Earlier in the week the three of us visited on the Mall at the new National Museum of the American Indian and the Hirshhorn Museum. I was particularly interested in the exhibit of handmade women's dresses called Identity by Design: Tradition, Change, and Celebration in Native Women's Dresses. It was an amazing collection that included very old and very new designs with most Nations represented, including the Shoshone-Bannock tribe from my part of Idaho.
Inside the Museum I caught the prism reflection from the rotunda's stained glass.

Facing the mall, there is a 'natural' waterfall that comes out of the Museum. In the distance in the taller tree you can see the Washington Monument in the distance.

So we were waiting in lines for our lunch in the restaurant within the museum that is laid out geographically to highlight different food by regions of the Americas. I passed up the frog legs but had wild rice & watercress salad from the great lakes Objibwa's; fry bread from the plains and west, and a black bean tamale from the south. At the register the check out person kept fiddling with her machine and it kept spitting out something that wasn't right. As the line behind me got longer, I told her it would be o.k. as it was and she said, 'I just want to make sure you get your discount.' The discount exists for members of the museum and for Native Americans. She didn't ask me if I had a membership and it occurred to me later that she though I was, in fact, an American Indian. . .because I have always resembled one. This all made me smile from ear to ear.

While Audrey was in the Hirshhorn book store I walked around the extensive sculpture garden that runs in a circle around the building. I was smitten by these bronze sculptures by

Juan Muñoz part of a series called Last Conversation Piece 1994-5. My kind of guys--tough yet light on their feet!

Washington, D.C., a city of questions and reminders . . .

Split by a tendril of revolt

stone cedes to blossom everywhere.
Muriel Rukeyser

and where Erica works and plays hard. Always willing to take life at its word, she will be in the Georgetown Medicine Class of 2010!

Thursday, March 27, 2008

when in doubt, look intelligent. . .

6only wishful thinking in Minnesota 6
So, right before my life got really stupid, and I went away for a week and then I lost my dear four-legged friend, I had been lovingly gifted with an award from two blogging buddies: Granny Smith and Inland Empire Girl.

Granny Smith was my first real visitor to my blog which appeared one year ago this week! She is a renaissance woman of the highest order and if we were broadcasting from Great Britain, she'd be Dame Phyllis. Hers is a life well-lived, chock full of experiences, and she continues to astound me with her eye for beauty, writing talent, kindness and élan.

Inland Empire Girl is multi-talented, kind, cooks better than Martha, gardens, takes marvelous photographs, her writing will knock your socks off, but most important of all, she's a fellow dog lover and Idahoan!

Many thanks for thinking of me when it came time to pass out the honors! Now comes the fun part--I pass this award on to:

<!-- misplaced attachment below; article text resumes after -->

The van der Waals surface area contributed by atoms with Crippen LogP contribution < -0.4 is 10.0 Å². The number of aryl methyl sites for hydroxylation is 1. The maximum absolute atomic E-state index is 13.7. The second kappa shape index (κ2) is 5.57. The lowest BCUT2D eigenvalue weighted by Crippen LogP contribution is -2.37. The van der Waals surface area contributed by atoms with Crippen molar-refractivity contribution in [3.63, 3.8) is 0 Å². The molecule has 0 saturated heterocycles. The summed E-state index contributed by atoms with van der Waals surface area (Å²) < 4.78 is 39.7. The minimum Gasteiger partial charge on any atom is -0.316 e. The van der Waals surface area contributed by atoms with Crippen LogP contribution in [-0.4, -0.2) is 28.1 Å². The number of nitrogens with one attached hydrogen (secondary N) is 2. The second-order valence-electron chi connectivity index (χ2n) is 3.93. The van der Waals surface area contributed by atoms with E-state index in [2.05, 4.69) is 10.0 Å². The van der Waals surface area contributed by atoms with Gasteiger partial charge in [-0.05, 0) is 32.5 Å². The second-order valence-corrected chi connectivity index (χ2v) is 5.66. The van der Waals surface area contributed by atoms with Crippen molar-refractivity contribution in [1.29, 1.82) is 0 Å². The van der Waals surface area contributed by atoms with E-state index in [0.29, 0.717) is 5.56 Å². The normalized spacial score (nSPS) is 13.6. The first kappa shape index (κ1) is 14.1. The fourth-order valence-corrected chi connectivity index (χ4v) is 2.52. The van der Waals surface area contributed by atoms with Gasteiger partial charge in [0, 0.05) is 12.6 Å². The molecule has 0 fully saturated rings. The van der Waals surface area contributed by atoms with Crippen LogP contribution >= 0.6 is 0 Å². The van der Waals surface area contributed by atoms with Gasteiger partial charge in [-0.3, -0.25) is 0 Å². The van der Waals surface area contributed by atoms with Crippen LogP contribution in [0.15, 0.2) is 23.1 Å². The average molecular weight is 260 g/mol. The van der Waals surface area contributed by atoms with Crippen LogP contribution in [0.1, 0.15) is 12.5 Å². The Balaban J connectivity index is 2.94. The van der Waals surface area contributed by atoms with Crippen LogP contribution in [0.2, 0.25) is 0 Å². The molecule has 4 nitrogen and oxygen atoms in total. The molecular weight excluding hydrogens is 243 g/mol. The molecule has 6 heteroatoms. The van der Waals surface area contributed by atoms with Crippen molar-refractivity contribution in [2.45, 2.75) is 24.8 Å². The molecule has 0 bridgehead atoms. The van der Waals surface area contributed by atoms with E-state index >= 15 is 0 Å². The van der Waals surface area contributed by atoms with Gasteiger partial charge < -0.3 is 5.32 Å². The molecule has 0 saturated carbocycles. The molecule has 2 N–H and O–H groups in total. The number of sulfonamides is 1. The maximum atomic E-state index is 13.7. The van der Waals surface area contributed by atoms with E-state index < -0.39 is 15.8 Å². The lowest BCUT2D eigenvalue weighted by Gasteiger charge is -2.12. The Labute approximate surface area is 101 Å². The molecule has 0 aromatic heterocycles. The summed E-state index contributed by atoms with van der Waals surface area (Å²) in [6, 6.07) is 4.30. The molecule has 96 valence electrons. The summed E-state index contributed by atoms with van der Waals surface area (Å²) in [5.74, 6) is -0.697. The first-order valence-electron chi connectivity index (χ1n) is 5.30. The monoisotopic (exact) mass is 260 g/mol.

Yolanda @ perfectly imperfect. . .I don't know, there's just something pure about her spirit, her photos and blog are uplifting and rewarding to read.

Tammy @ Queen Size Funny Bone. . .funny, fellow Italian with a great outlook and wonderful stories to tell.

Blue @ Behind Kyanite's Door. . .another lover of all things blue. Enough said.

That is what friendship means.

Sharing the prejudice of experience.

Charles Bukowski

Tuesday, March 25, 2008

Spring break or bust!. . .or how I found some culture

Hard to believe that the spring break trip I'd been planning since February has come and gone. In spite of our best intentions, it is never a surprise when some drama interferes with our visit whenever we all get together. Usually it involves the hospital--an untimely flareup of Dave's cellulitis, somebody with a bad cold or me with an imagined heart attack. The exact manner of the drama always eludes us until later when we realize we've been had again! This much-anticipated trip included the last days of our dear Pashka on the earth, an event I kept at bay, at least in my mind, by subscribing to the Scarlett O'Hara school of denial: 'I'll just think about that tomorrow.'

'Enough already with the camera!'

More about the trip, however. Audrey and I met Erica in Washington, D.C. where Georgetown was on spring break. We had perfect weather--cool with bright blue skies, some sprinkling of early spring crocus and daffodils as well as the tentative first blush of the famed cherry blossoms. It only rained once, my last day. No need to explain that we ate our way around the city for 4 or 5 days, mostly ethnic choices like Afghan, Indian, Native American, French and really wonderful pizza. Deciding we needed to get our culture not just from yogurt, we visited the new Katzen Art Center on American University campus, Erica's alma mater. We saw an exhibit of Chicago Imagist Roger Brown's work from the late 1960's and a large showing of mixed media of southern artist William Christenberry. The Katzen is a full service venue: dance, art gallery/peformance art space, interesting design, and lots of windows.